Workers everywhere should take heart in the decision by the New York State Department of Labor to (albeit gradually) increase the state's minimum wage for fast-food workers to $15 an hour - as the fight for a livable wage for all workers accelerates.
"Too many of our School-Related Professionals earn minimum wage, or near minimum wage, and can't afford to support themselves and their families," said NYSUT Vice President Paul Pecorale. "While this is a significant step forward, we won't rest until all working men and women receive a livable wage."
NYSUT pressed those points in testimony before the state New York State Labor Department's Wage Board. Cheryl Rockhill, a school and bus monitor and president of the Brushton-Moira Support Staff Association in the North Country, shared her family's struggle to make ends meet during testimony to the Wage Board in June.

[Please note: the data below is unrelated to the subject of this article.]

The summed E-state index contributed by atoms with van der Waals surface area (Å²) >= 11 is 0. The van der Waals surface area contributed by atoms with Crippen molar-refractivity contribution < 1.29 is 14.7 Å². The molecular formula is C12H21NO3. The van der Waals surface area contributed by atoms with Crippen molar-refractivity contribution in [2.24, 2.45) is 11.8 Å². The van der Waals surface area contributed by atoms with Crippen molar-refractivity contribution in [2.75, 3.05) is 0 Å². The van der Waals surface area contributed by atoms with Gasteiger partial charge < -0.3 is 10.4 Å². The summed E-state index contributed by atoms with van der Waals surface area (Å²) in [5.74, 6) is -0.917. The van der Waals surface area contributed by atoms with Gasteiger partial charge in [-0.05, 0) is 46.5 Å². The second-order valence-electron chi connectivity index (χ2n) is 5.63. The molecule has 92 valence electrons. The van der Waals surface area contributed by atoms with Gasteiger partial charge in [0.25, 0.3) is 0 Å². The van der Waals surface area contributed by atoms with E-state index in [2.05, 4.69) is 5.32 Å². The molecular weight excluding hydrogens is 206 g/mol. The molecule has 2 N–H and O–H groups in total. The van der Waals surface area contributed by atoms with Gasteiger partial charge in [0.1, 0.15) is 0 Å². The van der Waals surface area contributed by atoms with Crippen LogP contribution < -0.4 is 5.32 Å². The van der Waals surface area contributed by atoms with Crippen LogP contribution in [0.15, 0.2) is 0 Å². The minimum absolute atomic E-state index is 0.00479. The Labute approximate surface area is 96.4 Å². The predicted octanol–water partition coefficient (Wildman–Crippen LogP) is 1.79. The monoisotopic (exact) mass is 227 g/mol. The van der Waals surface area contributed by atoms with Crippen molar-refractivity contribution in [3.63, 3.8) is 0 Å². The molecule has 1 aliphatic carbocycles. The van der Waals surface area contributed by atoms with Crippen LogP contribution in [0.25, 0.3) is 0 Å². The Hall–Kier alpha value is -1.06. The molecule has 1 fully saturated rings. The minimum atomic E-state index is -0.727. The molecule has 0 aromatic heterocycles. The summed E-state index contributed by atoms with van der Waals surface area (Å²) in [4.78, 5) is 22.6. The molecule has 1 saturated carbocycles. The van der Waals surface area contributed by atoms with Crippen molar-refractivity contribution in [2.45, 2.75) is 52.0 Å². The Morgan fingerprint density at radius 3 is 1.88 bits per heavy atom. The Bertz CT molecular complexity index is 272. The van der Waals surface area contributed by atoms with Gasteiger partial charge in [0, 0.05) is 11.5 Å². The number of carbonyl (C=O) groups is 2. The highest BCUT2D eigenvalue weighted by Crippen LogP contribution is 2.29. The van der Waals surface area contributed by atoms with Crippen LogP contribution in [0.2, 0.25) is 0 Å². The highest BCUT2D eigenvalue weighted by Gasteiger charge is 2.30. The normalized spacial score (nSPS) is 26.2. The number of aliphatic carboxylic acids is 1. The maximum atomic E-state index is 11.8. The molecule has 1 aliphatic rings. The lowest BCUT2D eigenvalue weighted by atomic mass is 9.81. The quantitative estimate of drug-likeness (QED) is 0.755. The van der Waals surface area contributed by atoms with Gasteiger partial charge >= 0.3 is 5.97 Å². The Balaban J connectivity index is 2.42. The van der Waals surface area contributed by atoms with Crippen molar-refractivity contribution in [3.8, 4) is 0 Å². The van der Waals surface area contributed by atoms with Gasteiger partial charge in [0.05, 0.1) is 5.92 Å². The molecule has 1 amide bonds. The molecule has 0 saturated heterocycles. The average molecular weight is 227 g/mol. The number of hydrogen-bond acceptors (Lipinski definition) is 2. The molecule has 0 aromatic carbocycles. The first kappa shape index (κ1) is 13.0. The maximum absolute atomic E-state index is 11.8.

"Despite having three jobs in our household, we still live paycheck to paycheck," said Rockhill, who also works part-time as a short-order cook, and whose husband works seasonally for a tree service company. "We have two children and sometimes don't know where the grocery money is coming from."
At the state's current hourly minimum wage of $8.75, a 40-hour-a-week employee earns an annual salary of $18,200 — well below New York state's poverty line of $44,863 for a family of four. "The time is now to push for real change for all workers," Pecorale said.